PUTRAJAYA: The Special Committee on Covid-19 Vaccine Supply has agreed to shorten the interval between doses of the AstraZeneca vaccine from 12 weeks to nine.
Khairy Jamaluddin, the coordinating minister of the National Covid-19 Immunisation Programme, said the committee made the decision following the advice of its panel of experts.
The panel of experts who also consist of members from the Health Ministry felt that recipients of the vaccine will still receive appropriate protection with the new duration, as the level of effectiveness remains the same.
For the record, the nine-week dosing interval is still in line with the guidelines set by the vaccines manufacturer AstraZeneca, which is four to 12 weeks, he told reporters after witnessing the arrival of one million doses of the AstraZeneca vaccine from Japan at KL International Airport.
Khairy said those who participated in the first round of the AstraZeneca opt-in initiative will be notified of their second appointment soon.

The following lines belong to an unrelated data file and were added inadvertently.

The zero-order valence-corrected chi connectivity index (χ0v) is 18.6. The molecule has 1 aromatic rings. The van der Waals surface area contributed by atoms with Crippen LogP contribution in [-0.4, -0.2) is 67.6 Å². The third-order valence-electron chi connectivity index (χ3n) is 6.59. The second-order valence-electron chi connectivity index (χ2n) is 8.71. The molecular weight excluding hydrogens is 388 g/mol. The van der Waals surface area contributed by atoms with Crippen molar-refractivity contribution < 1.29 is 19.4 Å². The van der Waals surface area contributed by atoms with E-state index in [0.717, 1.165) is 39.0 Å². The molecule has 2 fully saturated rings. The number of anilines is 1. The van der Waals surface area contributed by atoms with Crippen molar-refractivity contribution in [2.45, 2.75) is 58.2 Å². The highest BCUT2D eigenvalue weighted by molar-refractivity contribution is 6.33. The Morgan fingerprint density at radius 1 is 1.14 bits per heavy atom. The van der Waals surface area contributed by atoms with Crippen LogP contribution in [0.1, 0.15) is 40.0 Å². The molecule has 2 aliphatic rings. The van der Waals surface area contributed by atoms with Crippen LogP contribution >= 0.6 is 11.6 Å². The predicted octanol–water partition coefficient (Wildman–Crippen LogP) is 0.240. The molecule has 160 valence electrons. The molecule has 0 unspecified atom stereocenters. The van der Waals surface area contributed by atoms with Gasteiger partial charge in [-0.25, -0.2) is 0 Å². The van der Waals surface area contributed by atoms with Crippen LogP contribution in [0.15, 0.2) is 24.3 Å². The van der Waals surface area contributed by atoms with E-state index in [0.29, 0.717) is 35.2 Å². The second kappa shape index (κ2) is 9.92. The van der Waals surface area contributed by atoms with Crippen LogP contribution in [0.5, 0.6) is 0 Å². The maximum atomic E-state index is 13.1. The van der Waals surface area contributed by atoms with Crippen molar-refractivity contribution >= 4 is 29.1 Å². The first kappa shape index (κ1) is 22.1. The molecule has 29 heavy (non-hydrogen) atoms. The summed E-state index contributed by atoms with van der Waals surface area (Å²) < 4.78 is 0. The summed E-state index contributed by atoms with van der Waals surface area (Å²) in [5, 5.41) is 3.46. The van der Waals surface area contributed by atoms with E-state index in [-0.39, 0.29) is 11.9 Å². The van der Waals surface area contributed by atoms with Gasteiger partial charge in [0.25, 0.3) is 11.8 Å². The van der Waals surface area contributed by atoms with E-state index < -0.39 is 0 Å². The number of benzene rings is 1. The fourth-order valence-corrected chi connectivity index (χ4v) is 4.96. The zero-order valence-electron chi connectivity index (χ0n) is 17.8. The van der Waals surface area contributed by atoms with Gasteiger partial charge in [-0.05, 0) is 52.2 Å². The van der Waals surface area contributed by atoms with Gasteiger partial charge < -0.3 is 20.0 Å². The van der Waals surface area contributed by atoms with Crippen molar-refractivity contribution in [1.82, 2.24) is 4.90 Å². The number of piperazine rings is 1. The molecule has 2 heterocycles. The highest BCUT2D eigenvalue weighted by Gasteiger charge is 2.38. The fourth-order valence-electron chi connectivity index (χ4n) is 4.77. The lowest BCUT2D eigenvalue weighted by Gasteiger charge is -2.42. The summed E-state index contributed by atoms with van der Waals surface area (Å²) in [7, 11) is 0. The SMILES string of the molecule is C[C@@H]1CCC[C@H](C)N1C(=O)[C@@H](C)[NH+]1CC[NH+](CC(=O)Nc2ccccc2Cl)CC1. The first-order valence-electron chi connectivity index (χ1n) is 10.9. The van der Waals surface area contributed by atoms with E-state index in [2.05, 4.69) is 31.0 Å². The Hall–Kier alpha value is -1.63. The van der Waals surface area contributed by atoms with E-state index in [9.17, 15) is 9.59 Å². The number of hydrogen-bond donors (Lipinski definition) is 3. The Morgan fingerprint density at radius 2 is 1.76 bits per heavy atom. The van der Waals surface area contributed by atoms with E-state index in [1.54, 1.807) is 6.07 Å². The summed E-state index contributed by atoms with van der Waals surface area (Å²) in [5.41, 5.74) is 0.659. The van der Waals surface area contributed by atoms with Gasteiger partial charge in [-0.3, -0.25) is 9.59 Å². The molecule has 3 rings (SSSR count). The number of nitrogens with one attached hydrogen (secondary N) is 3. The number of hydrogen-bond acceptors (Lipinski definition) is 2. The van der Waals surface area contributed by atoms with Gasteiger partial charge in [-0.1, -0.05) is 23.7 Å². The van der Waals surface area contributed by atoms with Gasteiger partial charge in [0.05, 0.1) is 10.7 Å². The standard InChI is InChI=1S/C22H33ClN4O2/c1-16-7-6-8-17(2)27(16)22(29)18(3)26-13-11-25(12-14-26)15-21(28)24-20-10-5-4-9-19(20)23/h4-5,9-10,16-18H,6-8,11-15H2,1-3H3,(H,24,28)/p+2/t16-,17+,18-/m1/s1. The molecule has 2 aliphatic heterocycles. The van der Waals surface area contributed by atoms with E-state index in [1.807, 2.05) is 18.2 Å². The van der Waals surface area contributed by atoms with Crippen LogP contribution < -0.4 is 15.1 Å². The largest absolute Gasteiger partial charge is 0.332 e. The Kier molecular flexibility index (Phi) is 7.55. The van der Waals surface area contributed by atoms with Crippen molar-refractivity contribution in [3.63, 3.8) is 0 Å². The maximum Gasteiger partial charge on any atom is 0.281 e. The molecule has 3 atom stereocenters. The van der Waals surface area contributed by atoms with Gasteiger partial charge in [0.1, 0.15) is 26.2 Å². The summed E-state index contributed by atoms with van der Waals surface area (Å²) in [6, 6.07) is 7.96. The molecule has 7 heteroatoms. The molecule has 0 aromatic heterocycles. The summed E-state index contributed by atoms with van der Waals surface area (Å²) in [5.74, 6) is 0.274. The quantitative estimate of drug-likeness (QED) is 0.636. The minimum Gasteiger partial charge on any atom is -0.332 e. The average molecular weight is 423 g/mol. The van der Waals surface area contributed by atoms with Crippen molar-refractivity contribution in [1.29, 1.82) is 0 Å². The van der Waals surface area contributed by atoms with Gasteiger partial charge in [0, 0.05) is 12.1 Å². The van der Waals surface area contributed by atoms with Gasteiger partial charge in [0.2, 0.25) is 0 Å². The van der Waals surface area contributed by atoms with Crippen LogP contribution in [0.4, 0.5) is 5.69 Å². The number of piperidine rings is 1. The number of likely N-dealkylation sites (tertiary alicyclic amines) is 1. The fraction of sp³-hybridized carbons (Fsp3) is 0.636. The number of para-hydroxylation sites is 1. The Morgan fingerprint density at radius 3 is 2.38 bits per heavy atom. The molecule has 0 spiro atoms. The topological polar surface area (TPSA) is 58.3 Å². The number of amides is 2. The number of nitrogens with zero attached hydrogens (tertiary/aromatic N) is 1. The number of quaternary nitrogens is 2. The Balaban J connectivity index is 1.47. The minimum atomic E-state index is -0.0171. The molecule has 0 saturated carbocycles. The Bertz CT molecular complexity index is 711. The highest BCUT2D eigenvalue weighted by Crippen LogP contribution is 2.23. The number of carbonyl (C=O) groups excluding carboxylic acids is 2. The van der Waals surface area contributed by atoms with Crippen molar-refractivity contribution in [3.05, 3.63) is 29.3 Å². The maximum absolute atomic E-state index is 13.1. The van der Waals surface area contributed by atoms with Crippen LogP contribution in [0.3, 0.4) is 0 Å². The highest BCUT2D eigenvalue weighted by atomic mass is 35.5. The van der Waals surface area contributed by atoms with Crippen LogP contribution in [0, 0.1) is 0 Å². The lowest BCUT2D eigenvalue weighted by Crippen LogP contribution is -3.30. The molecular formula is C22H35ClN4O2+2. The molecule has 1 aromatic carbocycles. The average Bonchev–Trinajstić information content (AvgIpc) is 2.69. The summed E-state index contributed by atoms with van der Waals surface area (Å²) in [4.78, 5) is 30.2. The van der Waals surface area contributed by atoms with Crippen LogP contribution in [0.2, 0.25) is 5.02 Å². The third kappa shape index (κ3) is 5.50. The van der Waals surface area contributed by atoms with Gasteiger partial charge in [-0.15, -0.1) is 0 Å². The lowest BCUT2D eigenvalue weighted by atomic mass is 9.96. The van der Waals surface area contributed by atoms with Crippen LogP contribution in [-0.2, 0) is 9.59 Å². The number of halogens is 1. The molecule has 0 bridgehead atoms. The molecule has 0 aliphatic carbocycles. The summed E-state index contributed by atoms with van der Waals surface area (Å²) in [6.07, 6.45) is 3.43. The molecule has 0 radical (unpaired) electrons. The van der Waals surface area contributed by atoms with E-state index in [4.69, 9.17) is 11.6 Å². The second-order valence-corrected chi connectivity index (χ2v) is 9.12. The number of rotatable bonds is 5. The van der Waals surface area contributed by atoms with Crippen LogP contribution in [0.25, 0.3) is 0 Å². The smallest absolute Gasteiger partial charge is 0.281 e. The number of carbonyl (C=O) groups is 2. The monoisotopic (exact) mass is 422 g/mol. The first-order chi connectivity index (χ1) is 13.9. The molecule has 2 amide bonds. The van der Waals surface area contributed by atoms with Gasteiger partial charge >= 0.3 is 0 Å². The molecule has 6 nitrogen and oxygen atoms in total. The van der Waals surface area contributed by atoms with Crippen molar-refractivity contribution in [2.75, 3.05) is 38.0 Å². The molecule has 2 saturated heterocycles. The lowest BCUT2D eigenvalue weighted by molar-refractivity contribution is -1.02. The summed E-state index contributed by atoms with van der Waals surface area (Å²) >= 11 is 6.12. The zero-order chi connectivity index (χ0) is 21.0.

Japanese contribution: Japanese Ambassador Hiroshi Oka (centre), Foreign Minister Datuk Seri Hishammuddin Hussein (left) and Khairy witnessing the arrival of the AstraZeneca vaccine at KLIA. Bernama
The first batch of AstraZeneca vaccine recipients in Malaysia received their jabs in early May, which means the earliest they would be getting their second dose would be in the first weeks of this month.
However, they will not be getting a different brand for their second dose, as Malaysia has decided not to use the mix-and-match approach practised in some European countries.
Several studies have found that using different brands for the first and second doses appears to create greater immunity.
On Wednesday, Khairy had said the committee felt that the current existing data was too inconclusive for Malaysia to agree to mixing vaccines.
Meanwhile, he added that the donation of one million doses of the AstraZeneca vaccine symbolised the Japanese governments faith in Malaysias capability to combat the Covid-19 pandemic.
The contribution also shows the Japanese governments support towards global immunisation programmes as a method to curb the spread of Covid-19.
It is also a sign of the close relations between our two countries, and Malaysia is confident this contribution will further strengthen this bilateral relationship, he added.
Khairy also said that vaccines were a timely boost to Malaysias efforts to achieve herd immunity as targeted in the National Recovery Plan.
With the new supply, Malaysia has received 1,828,000 doses of the AstraZeneca vaccine to date.